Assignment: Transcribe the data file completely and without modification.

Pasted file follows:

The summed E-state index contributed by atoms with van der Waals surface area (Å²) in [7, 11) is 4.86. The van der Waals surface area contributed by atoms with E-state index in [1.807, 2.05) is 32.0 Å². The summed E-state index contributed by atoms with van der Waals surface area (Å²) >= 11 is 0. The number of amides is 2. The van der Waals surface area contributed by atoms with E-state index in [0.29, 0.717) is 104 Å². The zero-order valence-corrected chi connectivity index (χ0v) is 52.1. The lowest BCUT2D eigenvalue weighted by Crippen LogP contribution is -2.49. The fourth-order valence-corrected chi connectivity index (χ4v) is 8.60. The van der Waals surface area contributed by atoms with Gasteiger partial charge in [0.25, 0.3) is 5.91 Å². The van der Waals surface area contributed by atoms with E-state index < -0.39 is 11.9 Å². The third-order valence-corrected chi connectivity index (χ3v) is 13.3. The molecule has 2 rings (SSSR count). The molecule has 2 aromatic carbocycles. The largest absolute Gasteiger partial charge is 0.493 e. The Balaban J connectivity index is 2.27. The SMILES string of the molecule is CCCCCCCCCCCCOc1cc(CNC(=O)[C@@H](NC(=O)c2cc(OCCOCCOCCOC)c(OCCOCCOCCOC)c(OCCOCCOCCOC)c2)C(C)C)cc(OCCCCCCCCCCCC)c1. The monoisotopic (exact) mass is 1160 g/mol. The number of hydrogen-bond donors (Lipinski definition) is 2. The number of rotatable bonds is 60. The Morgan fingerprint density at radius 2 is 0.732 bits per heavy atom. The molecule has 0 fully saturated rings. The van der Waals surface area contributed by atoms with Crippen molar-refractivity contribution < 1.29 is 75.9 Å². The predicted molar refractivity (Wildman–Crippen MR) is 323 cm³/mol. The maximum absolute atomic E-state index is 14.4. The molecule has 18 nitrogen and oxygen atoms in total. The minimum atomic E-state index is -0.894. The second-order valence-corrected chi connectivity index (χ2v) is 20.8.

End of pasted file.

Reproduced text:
The summed E-state index contributed by atoms with van der Waals surface area (Å²) in [7, 11) is 4.86. The van der Waals surface area contributed by atoms with E-state index in [1.807, 2.05) is 32.0 Å². The summed E-state index contributed by atoms with van der Waals surface area (Å²) >= 11 is 0. The number of amides is 2. The van der Waals surface area contributed by atoms with E-state index in [0.29, 0.717) is 104 Å². The zero-order valence-corrected chi connectivity index (χ0v) is 52.1. The lowest BCUT2D eigenvalue weighted by Crippen LogP contribution is -2.49. The fourth-order valence-corrected chi connectivity index (χ4v) is 8.60. The van der Waals surface area contributed by atoms with Gasteiger partial charge in [0.25, 0.3) is 5.91 Å². The van der Waals surface area contributed by atoms with E-state index < -0.39 is 11.9 Å². The third-order valence-corrected chi connectivity index (χ3v) is 13.3. The molecule has 2 rings (SSSR count). The molecule has 2 aromatic carbocycles. The largest absolute Gasteiger partial charge is 0.493 e. The Balaban J connectivity index is 2.27. The SMILES string of the molecule is CCCCCCCCCCCCOc1cc(CNC(=O)[C@@H](NC(=O)c2cc(OCCOCCOCCOC)c(OCCOCCOCCOC)c(OCCOCCOCCOC)c2)C(C)C)cc(OCCCCCCCCCCCC)c1. The monoisotopic (exact) mass is 1160 g/mol. The number of hydrogen-bond donors (Lipinski definition) is 2. The number of rotatable bonds is 60. The Morgan fingerprint density at radius 2 is 0.732 bits per heavy atom. The molecule has 0 fully saturated rings. The van der Waals surface area contributed by atoms with Crippen molar-refractivity contribution < 1.29 is 75.9 Å². The predicted molar refractivity (Wildman–Crippen MR) is 323 cm³/mol. The maximum absolute atomic E-state index is 14.4. The molecule has 18 nitrogen and oxygen atoms in total. The minimum atomic E-state index is -0.894. The second-order valence-corrected chi connectivity index (χ2v) is 20.8.